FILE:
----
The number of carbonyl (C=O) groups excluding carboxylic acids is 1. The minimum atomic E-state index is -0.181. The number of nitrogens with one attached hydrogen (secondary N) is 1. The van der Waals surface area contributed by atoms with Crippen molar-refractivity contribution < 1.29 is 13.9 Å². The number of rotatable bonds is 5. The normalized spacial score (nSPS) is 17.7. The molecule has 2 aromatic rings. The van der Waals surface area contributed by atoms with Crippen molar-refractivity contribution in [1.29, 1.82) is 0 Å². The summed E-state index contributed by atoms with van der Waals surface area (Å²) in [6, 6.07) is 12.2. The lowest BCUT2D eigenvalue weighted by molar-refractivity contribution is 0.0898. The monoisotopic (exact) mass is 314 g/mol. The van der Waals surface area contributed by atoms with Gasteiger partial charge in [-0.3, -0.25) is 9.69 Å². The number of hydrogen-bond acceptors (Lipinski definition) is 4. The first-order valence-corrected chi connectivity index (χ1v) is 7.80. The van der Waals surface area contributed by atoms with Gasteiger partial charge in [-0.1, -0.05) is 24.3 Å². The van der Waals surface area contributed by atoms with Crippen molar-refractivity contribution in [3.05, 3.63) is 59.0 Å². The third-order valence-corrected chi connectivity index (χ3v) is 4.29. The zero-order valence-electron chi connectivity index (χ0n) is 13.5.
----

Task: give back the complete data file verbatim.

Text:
The number of carbonyl (C=O) groups excluding carboxylic acids is 1. The minimum atomic E-state index is -0.181. The number of nitrogens with one attached hydrogen (secondary N) is 1. The van der Waals surface area contributed by atoms with Crippen molar-refractivity contribution < 1.29 is 13.9 Å². The number of rotatable bonds is 5. The normalized spacial score (nSPS) is 17.7. The molecule has 2 aromatic rings. The van der Waals surface area contributed by atoms with Crippen molar-refractivity contribution in [1.29, 1.82) is 0 Å². The summed E-state index contributed by atoms with van der Waals surface area (Å²) in [6, 6.07) is 12.2. The lowest BCUT2D eigenvalue weighted by molar-refractivity contribution is 0.0898. The monoisotopic (exact) mass is 314 g/mol. The van der Waals surface area contributed by atoms with Gasteiger partial charge in [-0.3, -0.25) is 9.69 Å². The number of hydrogen-bond acceptors (Lipinski definition) is 4. The first-order valence-corrected chi connectivity index (χ1v) is 7.80. The van der Waals surface area contributed by atoms with Gasteiger partial charge in [-0.1, -0.05) is 24.3 Å². The van der Waals surface area contributed by atoms with Crippen molar-refractivity contribution in [3.05, 3.63) is 59.0 Å². The third-order valence-corrected chi connectivity index (χ3v) is 4.29. The zero-order valence-electron chi connectivity index (χ0n) is 13.5.